More than a dozen protesters were arrested for driving too slowly during demonstrations on motorways in England, Wales and Scotland over fuel prices.
The go-slow action mainly targeted three-lane motorways with convoys of vehicles crawling along two lanes - leaving the "fast" outside lane free.
Twelve people were arrested during a protest on the M4, which led to the Prince of Wales Bridge, between England and Wales, being closed.
Another man was arrested near the A38.
Protesters, organised under the social media banner Fuel Price Stand Against Tax, drove in a series of convoys at 30mph (48.3km/h) to cause gridlock on major roads and motorways.
Chief Superintendent Tom Harding from Gwent Police said people had been arrested for driving under 30mph for a "prolonged amount of time".
The roads affected by disruption included:
- the M4 and Prince of Wales Bridge
- the M5 in Devon
- the M32 in Gloucestershire
- the A38 in Devon
- the M180 in Lincolnshire
- the A12 in Essex
- the A92 in Scotland
- the A64 near York
Gwent Police said organisers of the protest had been given a legal notice to prevent them from blocking the bridge over the River Severn and from driving under 30mph.
Ch Supt Harding said restrictions had been placed on the protest as otherwise "emergency and critical services" would have been restricted.
£4,000 added to our fuel bill
Tariq Akram said his was one of 50 vehicles making the 60-mile journey through Scunthorpe and Doncaster at 20mph.
The Scunthorpe truck driver told the BBC his company had added £4,000 to its fuel bill in the past four months because of rising prices.
"The turnout was absolutely fantastic. There were 35 vehicles from our yard alone who took part," he said.
"At one point, I thought some cars wanted to overtake so I tried to let them by, then I realised they were joining in."
Avon and Somerset Police said all protests in its area had finished and thanked the public for their patience in a tweet at 15:20 BST.
Earlier, Devon and Cornwall Police said it was aware of a go-slow protest heading northbound from Exeter services on the M5.
The force also said a further protest began on the A38 heading north from Ivybridge, where a man in his 50s was arrested after ignoring a warning about unsafe driving.
"Unfortunately we have had unsafe driving on the A38 including vehicles travelling at a dangerously low speed," a force spokesman said.
'I'm not sure what they're achieving'
Steve Nash, who was delayed on the M5 by protesters as he drove to Exeter Airport to return a hire car, is hopeful the delay will not result in a penalty fee.
"I'm not sure what they're achieving - other than inconveniencing people," he said.
"I'm not critical of the sentiment behind what they're trying to do, I just think they're possibly going about it the wrong way."
The retired civil servant from Tiverton said his journey that would usually take 20 minutes took an hour on Monday.
He said he felt the protesters should be "stood outside parliament or writing to their MPs".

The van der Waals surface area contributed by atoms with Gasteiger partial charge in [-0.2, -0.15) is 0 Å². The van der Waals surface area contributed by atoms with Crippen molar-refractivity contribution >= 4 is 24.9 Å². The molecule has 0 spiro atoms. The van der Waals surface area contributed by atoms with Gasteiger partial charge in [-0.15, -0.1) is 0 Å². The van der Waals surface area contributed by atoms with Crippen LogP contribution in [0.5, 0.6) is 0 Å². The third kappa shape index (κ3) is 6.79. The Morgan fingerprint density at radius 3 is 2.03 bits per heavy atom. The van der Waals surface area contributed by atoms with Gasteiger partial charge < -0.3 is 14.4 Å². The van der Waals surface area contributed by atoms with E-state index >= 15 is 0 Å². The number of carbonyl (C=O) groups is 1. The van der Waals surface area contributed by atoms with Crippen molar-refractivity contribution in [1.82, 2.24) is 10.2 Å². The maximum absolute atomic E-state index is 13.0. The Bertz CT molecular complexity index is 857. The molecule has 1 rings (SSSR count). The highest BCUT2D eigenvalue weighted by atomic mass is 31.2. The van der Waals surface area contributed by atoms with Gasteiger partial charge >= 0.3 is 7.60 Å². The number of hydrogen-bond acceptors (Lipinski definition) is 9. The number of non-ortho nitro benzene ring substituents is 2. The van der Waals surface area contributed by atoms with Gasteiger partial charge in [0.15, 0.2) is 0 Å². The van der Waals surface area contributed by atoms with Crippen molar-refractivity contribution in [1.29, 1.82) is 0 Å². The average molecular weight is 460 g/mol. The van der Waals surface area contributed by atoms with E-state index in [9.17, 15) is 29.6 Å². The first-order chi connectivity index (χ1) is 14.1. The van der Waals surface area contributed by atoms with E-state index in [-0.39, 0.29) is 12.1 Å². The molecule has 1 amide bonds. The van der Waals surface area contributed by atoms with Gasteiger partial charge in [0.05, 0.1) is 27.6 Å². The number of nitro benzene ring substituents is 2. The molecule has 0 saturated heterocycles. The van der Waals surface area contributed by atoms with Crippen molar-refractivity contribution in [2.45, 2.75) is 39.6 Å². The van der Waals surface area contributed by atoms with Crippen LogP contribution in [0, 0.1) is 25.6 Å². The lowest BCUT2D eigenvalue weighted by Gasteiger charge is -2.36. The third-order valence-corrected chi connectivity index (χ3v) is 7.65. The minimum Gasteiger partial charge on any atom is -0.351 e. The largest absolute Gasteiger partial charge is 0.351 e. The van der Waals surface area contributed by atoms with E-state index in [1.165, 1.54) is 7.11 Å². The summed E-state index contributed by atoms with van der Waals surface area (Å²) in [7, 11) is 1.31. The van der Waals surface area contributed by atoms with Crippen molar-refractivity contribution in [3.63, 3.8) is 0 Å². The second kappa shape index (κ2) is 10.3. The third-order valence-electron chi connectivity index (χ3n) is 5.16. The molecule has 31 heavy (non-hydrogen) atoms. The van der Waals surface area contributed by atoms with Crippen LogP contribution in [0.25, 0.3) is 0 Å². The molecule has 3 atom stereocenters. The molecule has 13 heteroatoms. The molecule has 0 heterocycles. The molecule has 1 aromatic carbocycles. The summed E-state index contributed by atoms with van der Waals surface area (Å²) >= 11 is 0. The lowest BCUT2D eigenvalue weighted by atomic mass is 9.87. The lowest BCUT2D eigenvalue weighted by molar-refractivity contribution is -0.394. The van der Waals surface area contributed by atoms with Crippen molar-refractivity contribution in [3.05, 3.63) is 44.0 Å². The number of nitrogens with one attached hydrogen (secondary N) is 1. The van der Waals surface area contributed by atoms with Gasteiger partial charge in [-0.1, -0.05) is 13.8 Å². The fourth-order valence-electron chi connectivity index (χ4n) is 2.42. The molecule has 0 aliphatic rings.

"I think it's not affecting the people you need to actually protest, which is Parliament. The protesters have actually inconvenienced everyone else who is inconvenienced by high fuel prices."
Police Scotland said it had been aware of protests on motorways and trunk roads and urged motorists to drive at an appropriate speed for the road conditions.
But the force had warned journey times could be longer than normal.
In Lincolnshire, police blocked junction one between the M180 and M18 forcing protesters to remain on the former.
West Yorkshire Police said a "single tyre deflation device" - also known as a "stinger" - had been deployed, but it was not used.
West Mercia Police said some of the tactics used during a protest on the M54, which had ended by about 08:30 BST, had "compromised the safety of other road users" and said officers would take action against those who committed traffic offences.
A Facebook event called Stand Up to Fuel Prices, with more than 57,000 responses, had called for people to take their cars, lorries and tractors to cause roadblocks all over the country "until there is change".
The organisers wrote that fuel costs were driving up other costs of living and said they hoped the more people that joined the protest, the sooner living costs would drop.
Fuel prices have risen to record highs in recent weeks with figures from data firm Experian showing the average price of a litre of petrol at UK forecourts had hit 191.5p and 199.0p for diesel on Sunday.
RAC fuel spokesman Simon Williams said there did not appear to be any sign of retailers reducing forecourt prices, despite weekly wholesale costs having fallen for five weeks.
Chancellor Rishi Sunak has said he will carefully consider calls for a "more substantial" fuel duty cut after the 5p per litre reduction implemented in March failed to halt price rises.
Rising fuel prices have been pushed even higher by the war in Ukraine, with Russia, one of the world's largest oil exporters, facing sanctions.
The government had said while it understands people are struggling with rising prices and have a right to protest, "people's day-to-day lives should not be disrupted" and warned traffic delays "will only add to fuel use".
Howard Cox, founder of campaign group FairFuelUK, said other countries had cut fuel duty more than the UK and called for a reduction of at least 20p.
While he said his organisation was not involved in the protests, he said there was an appetite for them - and if the government did not deliver on the issue there could be "some serious escalation of protests".
Additional reporting by Jasmine Andersson and Doug Faulkner
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